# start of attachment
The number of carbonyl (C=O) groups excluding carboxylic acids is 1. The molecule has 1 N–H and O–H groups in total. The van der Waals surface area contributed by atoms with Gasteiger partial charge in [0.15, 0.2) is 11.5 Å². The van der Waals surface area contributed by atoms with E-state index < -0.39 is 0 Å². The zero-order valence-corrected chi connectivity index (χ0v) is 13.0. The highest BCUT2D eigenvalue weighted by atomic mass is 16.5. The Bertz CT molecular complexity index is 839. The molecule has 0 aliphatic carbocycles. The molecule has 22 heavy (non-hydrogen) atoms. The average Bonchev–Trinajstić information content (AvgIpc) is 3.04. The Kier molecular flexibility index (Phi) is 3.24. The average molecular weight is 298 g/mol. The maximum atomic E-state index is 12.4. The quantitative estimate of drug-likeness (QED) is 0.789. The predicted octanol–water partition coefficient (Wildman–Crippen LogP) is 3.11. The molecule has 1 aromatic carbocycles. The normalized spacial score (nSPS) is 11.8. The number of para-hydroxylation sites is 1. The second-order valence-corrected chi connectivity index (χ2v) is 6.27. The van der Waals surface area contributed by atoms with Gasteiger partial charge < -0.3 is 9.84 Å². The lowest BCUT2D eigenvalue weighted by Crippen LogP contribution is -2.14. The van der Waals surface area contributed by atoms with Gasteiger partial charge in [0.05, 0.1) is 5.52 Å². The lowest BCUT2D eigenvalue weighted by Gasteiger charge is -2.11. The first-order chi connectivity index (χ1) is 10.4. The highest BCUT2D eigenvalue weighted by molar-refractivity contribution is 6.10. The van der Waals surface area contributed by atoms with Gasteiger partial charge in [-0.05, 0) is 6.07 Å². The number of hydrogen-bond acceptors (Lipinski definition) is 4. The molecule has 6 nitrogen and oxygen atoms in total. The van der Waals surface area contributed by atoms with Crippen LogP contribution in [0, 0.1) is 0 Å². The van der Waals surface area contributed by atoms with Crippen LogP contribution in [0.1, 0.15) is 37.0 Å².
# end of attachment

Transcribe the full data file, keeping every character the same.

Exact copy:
The number of carbonyl (C=O) groups excluding carboxylic acids is 1. The molecule has 1 N–H and O–H groups in total. The van der Waals surface area contributed by atoms with Gasteiger partial charge in [0.15, 0.2) is 11.5 Å². The van der Waals surface area contributed by atoms with E-state index < -0.39 is 0 Å². The zero-order valence-corrected chi connectivity index (χ0v) is 13.0. The highest BCUT2D eigenvalue weighted by atomic mass is 16.5. The Bertz CT molecular complexity index is 839. The molecule has 0 aliphatic carbocycles. The molecule has 22 heavy (non-hydrogen) atoms. The average Bonchev–Trinajstić information content (AvgIpc) is 3.04. The Kier molecular flexibility index (Phi) is 3.24. The average molecular weight is 298 g/mol. The maximum atomic E-state index is 12.4. The quantitative estimate of drug-likeness (QED) is 0.789. The predicted octanol–water partition coefficient (Wildman–Crippen LogP) is 3.11. The molecule has 1 aromatic carbocycles. The normalized spacial score (nSPS) is 11.8. The number of para-hydroxylation sites is 1. The second-order valence-corrected chi connectivity index (χ2v) is 6.27. The van der Waals surface area contributed by atoms with Gasteiger partial charge < -0.3 is 9.84 Å². The lowest BCUT2D eigenvalue weighted by Crippen LogP contribution is -2.14. The van der Waals surface area contributed by atoms with Gasteiger partial charge in [0.05, 0.1) is 5.52 Å². The lowest BCUT2D eigenvalue weighted by Gasteiger charge is -2.11. The first-order chi connectivity index (χ1) is 10.4. The highest BCUT2D eigenvalue weighted by molar-refractivity contribution is 6.10. The van der Waals surface area contributed by atoms with Gasteiger partial charge in [-0.05, 0) is 6.07 Å². The number of hydrogen-bond acceptors (Lipinski definition) is 4. The molecule has 6 nitrogen and oxygen atoms in total. The van der Waals surface area contributed by atoms with Crippen LogP contribution in [0, 0.1) is 0 Å². The van der Waals surface area contributed by atoms with Crippen LogP contribution in [0.1, 0.15) is 37.0 Å².